Live Lit returns for Spring 2020!

We’re more than a bit chuffed to announce another brilliant season of Live Literature, in partnership with Bolton Library and Museum Services and their Central Library art gallery space.

Join us in February, March and April this Spring 2020 for a post-punk novelist, poetry that looks into ancient history’s crystal ball, and a script about Northern grit and making a stand. Free and open to all.

Rosie Garland, promo

Tuesday 11th February: Live Literature

The Night Brother: Rosie Garland reads from her prize-winning fiction, with an interview and Q&A

@ Bolton Central Library, Le Mans Crescent, BL1 1SE.


From the author of The Palace of Curiosities and Vixen comes a bold new novel exploring questions of identity, sexual equality and how well we really know ourselves. Perfect for fans of Angela Carter, Sarah Waters and Erin Morgenstern. A dazzling and provocative novel of adventure and belonging, The Night Brother lures us to the furthermost boundaries of sexual and gender identity. With echoes of Orlando and Jekyll & Hyde, this is a story about the vital importance of being honest with yourself. Every part of yourself. After all, no-one likes to be kept in the dark.

Rosie Garland writes long and short-form fiction, poetry and sings with post-punk band The March Violets. With a passion for language nurtured by libraries, she started out in spoken word, garnering praise from Apples and Snakes as ‘one of the country’s finest performance poets’. In 2011 she entered the inaugural Mslexia Novel Competition and won. This debut novel was published as The Palace of Curiosities (HarperCollins, 2013) and was nominated for both The Desmond Elliott and the Polari First Book Prize. Second novel, Vixen, was a Green Carnation Prize nominee. Third novel, The Night Brother is out now with Borough Press.

Later Emperors, promo

Tuesday 17th March: Live Literature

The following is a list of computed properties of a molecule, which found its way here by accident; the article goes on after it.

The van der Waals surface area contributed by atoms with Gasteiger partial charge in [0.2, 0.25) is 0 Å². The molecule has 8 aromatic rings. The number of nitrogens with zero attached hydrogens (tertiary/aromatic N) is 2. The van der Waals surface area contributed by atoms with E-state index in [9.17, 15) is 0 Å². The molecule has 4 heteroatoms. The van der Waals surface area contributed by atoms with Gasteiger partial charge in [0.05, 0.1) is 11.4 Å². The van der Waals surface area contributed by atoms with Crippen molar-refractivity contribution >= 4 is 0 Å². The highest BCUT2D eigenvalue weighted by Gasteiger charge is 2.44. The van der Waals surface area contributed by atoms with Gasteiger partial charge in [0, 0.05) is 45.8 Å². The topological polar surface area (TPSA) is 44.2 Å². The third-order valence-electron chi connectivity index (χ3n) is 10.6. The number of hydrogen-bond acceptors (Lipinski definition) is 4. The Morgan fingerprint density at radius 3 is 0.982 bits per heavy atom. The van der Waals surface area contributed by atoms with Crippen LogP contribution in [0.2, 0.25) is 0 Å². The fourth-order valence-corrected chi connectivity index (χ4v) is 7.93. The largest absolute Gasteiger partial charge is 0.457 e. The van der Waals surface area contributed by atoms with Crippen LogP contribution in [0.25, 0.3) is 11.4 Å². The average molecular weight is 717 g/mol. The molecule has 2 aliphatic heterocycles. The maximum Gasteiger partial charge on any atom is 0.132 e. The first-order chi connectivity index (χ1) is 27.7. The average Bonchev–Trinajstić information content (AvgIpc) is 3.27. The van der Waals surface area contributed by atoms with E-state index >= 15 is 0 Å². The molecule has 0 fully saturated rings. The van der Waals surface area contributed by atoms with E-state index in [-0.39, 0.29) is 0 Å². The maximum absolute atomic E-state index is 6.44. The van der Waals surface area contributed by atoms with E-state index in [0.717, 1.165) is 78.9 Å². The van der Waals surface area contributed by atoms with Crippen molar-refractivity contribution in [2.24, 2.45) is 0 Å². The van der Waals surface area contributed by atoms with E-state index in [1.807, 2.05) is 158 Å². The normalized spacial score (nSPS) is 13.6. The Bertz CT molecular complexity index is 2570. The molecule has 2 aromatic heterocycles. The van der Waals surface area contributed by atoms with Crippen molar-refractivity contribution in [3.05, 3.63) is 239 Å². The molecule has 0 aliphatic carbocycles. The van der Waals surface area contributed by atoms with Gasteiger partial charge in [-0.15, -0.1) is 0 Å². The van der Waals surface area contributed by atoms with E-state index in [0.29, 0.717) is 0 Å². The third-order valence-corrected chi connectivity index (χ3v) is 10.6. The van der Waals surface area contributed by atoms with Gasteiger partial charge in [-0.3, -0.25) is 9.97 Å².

Later Emperors: Evan Jones launches his new collection of poems, with host Professor Michael Schmidt + special guest Carcanet poet

@ Bolton Central Library, Le Mans Crescent, BL1 1SE.


Later Emperors is four poems, each of which approaches Roman history from a very different perspective. It is also four voices, each one concerned with the living and the dead: voices of historians and moralists, voices of great (and not so great) emperors. Jones has written a book which is all the more for our time because it looks so clearly at other times and identifies in them familiar patterns, difficulties, ambitions and desires. History becomes a crystal ball in which the past chides the future, the same mistakes predicted and made again, the same injustices repeated. The book concludes with a retelling of Plutarch’s ‘Consolatio Ad Uxorem’, in which Jones considers what we might hold on to in a world of suffering.

Evan Jones was born in Toronto. A dual citizen of Canada and Greece, he has lived in Britain since 2005. He has a PhD from the University of Manchester and teaches English at the University of Bolton. His first collection, Nothing Fell Today But Rain (2003), was a finalist for the Governor General’s Literary Award for Poetry. He is co-editor of the anthology Modern Canadian Poets (Carcanet, 2010). His British debut collection Paralogues was published by Carcanet in 2012.

Doris Storey (1996), promo

Tuesday 21st April: Live Literature

Doris: John Graham Davies and Alison Down discuss their development process using research and script extracts from this piece of new writing

@ Bolton Central Library, Le Mans Crescent, BL1 1SE.


In the 1930s, swimming – previously a recreation mainly for the wealthy – became a huge sport amongst the working class of Leeds and other northern cities.  Doris Storey, a millworker, joined East Leeds swimming club on York Road, and soon became Yorkshire Champion at breast stroke. Doris’s employer, the tailoring magnate Montague Burton, was enlightened, allowing her to train between her factory shifts at a local pool.  When she was selected in 1936 for the so – called ‘Hitler Olympics’ in Berlin she’d never been further than Scarborough.  At the Games she fell getting out of the pool at the end of the semi-final, only discovering later that she’d suffered a fracture, she swam the final in pain, coming in sixth. More famously, Doris refused to give the Nazi salute when Hitler entered the stadium. Her refusal was probably connected to her being a trade union member – she knew a little about fascism. Writers John Graham Davies and Alison Down are creating a new piece for stage, inspired by Doris’s story and the need to make a stand.

Alison Down is an award winning writer, being the recipient of the 2014 BAFTA Rocliffe Award.  She has a background in community arts, and was lead artist on Liverpool’s Capital of Culture’s biggest educational project, Tales in 2007. On Doris she is looking forward to using media and spoken word within theatre text to explore lives and experiences.

John Graham Davies’s writing has involved much historical and cultural research. John’s highly successful one-man show Beating Berlusconi! also blended a popular subject – football – with recent political history. His wide knowledge of sport and politics will inform Doris.





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